There are four members of this family on daily prescription medications. The majority of those prescriptions are for ADHD meds, a fact which has led me to believe that we should just put it in the water and be done with it. We could just attach a filter to our tap that adds Ritalin to the water until 4 p.m.; I’d call it “Britalin.”
(I got distracted again, didn’t I?)
As I was saying, we have a lot of prescriptions in this family, and of course none of them are synchronized; this means that we’re requesting refills and picking up at our local Rexall pretty much weekly. It was an agony: they rarely picked up the phone (and in fact we often got a busy signal) and even though we could request refills online, there was no way to see whether the refill was ready before we headed over there.
“This makes no sense,” Mr. December groused. “This whole industry is backward. Why does it take so long to fill a prescription? Why isn’t more of this online and automated?”
After a particularly irritating experience trying to call Rexall this weekend, I decided to try an online pharmacy that delivers. A bit of Googling yielded some results and I narrowed my choices down by turnaround time for new prescriptions (I’d like to have all our pescriptions at the same pharmacy, so I needed a place that could deliver, for example, antibiotics for an ear infection the same day.)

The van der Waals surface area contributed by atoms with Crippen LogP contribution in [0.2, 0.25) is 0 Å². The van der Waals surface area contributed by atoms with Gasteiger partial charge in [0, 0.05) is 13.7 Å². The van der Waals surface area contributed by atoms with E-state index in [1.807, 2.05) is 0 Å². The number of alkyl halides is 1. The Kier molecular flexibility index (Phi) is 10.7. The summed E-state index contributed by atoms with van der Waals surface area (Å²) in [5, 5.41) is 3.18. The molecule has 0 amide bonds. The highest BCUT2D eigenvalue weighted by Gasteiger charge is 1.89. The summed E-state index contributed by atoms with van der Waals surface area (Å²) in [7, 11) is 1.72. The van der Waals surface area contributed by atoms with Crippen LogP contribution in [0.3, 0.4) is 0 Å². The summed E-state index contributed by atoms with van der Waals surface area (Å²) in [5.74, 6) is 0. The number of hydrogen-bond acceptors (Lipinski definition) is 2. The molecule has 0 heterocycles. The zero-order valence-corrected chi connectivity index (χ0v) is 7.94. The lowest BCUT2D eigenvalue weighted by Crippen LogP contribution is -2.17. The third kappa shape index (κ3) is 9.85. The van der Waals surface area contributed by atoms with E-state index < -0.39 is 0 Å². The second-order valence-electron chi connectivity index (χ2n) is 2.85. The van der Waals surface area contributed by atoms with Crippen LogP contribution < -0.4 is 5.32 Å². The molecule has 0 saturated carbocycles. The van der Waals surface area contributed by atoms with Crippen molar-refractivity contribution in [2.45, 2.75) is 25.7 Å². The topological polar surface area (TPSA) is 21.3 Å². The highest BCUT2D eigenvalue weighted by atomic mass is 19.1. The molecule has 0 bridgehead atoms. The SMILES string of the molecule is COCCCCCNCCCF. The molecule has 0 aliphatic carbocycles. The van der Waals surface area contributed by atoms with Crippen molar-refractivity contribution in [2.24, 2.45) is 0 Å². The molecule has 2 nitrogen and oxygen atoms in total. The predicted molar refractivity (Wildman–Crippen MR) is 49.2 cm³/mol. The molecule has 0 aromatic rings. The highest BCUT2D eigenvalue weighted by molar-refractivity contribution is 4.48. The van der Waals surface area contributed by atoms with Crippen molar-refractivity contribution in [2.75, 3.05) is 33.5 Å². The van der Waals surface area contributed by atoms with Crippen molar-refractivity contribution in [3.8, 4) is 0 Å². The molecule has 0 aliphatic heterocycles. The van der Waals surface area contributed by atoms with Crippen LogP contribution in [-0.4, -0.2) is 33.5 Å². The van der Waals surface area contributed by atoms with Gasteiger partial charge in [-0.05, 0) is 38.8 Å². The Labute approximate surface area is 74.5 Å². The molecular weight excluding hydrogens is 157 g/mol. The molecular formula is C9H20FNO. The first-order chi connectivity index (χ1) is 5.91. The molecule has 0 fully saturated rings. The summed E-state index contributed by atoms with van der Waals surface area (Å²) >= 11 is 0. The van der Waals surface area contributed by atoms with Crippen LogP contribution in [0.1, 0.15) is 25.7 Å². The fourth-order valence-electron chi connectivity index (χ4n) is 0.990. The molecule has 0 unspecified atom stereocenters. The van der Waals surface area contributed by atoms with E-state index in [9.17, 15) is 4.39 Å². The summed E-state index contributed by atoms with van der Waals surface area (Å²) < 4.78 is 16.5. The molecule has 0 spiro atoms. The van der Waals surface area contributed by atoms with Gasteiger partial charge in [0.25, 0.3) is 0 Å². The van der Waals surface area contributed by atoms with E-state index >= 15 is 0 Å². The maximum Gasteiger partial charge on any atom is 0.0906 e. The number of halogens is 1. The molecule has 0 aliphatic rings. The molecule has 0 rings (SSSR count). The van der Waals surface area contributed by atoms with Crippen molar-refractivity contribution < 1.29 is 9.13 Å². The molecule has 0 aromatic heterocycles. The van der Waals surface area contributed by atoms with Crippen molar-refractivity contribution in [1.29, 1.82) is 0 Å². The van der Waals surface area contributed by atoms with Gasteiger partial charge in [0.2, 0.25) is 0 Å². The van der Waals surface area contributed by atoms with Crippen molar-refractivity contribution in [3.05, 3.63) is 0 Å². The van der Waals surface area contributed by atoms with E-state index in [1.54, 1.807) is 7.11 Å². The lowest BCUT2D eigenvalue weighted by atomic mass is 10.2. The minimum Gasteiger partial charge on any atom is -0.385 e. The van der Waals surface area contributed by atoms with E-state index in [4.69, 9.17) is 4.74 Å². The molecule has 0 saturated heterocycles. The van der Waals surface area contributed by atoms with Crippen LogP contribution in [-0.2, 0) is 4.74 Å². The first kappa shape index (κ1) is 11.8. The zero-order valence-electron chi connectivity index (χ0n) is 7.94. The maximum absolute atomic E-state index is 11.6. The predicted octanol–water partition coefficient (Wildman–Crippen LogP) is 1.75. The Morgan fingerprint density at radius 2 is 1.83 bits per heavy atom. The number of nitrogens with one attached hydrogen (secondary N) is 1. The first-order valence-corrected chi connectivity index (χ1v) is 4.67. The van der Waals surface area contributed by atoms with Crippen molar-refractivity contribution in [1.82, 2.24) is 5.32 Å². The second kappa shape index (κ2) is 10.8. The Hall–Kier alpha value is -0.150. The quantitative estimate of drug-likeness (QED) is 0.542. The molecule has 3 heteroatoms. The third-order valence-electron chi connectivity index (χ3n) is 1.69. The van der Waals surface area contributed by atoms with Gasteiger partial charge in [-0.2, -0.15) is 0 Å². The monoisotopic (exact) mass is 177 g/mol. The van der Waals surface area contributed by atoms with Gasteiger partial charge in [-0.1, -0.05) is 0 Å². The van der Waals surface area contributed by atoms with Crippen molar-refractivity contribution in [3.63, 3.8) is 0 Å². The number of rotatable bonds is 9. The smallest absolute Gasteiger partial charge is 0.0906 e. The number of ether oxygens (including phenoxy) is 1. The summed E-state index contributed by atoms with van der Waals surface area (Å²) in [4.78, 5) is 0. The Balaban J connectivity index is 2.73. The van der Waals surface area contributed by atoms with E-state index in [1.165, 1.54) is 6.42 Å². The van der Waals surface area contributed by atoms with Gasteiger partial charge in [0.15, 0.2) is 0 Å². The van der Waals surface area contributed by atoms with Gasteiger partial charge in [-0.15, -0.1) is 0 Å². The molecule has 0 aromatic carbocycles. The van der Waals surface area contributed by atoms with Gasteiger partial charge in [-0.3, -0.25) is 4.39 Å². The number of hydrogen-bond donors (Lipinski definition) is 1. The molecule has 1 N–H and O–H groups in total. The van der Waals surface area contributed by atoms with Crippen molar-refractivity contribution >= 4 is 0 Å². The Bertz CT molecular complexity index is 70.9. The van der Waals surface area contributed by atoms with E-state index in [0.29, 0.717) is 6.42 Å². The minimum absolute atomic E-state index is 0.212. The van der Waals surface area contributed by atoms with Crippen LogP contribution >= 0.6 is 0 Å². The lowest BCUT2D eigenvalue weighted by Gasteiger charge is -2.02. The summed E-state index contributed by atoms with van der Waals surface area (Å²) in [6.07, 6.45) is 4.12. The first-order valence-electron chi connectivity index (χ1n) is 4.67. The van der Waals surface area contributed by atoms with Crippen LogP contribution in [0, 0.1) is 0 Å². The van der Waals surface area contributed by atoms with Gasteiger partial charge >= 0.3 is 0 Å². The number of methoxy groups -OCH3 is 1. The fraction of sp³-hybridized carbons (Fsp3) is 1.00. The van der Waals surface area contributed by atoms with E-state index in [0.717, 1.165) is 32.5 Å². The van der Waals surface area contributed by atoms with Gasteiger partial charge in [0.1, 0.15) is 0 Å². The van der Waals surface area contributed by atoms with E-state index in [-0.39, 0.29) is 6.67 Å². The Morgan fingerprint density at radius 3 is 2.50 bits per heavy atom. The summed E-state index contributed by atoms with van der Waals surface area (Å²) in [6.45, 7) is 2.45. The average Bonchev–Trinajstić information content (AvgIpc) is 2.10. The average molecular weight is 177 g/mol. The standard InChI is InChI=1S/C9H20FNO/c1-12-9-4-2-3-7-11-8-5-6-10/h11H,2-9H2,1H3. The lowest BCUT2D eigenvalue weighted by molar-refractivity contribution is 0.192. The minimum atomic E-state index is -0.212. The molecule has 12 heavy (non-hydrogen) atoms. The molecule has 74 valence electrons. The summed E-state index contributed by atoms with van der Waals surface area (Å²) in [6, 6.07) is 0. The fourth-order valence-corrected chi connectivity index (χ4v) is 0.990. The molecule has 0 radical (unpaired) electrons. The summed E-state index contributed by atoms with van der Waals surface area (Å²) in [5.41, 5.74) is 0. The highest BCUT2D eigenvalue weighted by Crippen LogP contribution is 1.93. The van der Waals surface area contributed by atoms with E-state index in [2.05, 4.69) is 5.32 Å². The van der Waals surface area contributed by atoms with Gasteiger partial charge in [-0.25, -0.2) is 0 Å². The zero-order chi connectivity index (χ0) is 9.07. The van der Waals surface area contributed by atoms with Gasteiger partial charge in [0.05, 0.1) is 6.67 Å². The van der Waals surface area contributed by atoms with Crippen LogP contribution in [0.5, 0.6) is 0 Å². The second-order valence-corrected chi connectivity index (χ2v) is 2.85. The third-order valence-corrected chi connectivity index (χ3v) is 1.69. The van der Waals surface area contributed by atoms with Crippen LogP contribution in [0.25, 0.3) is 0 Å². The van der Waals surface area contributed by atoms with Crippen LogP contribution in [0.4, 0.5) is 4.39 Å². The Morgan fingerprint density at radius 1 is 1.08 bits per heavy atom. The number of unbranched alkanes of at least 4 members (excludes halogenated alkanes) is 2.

I’ve settled on the Well.ca pharmacy. I did the online signup on Monday; Today I was notified that all our records have been transferred. Logging into the app, I was delighted to see that not only can I submit new prescriptions by uploading a picture of them, but I can also see each of my prescriptions, the date prescribed, number of refills, date dispensed, and the doctor who prescribed it. That’s right, folks — for the first time in my life, I have access to my own pharmacy record! It’s time to party like it’s 2015, which is roughly when every other industry seems to have introduced this level of customer access online.
(Side note: the Well.ca pharmacist called me on Monday afternoon to ask me if I had another phone number for the Rexall pharmacy, because the number I gave him seemed to be out of order. “I’ve called five times and it’s a constant busy signal,” he explained apologetically. “It must be out of order.” “No,” I sighed, “That’s par for the course with them. That’s why we’re switching.”)
This morning I noticed that N’s prescription was missing from his online profile. Curious, I called the Well.ca pharmacy; I almost dropped my coffee cup when they picked up on the first ring. Not only did I get to speak to the pharmacist within a minute, but after sorting out the issue for N, he suggested to me that he could synchronize my prescriptions so that they all get renewed at the same time. It sounds so simple; why did my old pharmacy never suggest it?
Mr. December’s take is that the folks at Rexall probably thought they were working really hard to serve their clients; they might even have felt a bit heroic, working nonstop with the phone ringing off the hook all the time. They weren’t, though — their system was hopelessly inefficient and out-of-date. It’s sort of like me without my ADHD meds: I feel like a martyr, running around and trying to do everything, when the fact is that if I had a better system I’d be twice as productive in half the time.
Hmm… sounds like the Rexall pharmacy could really use my new water filtration system, doesn’t it?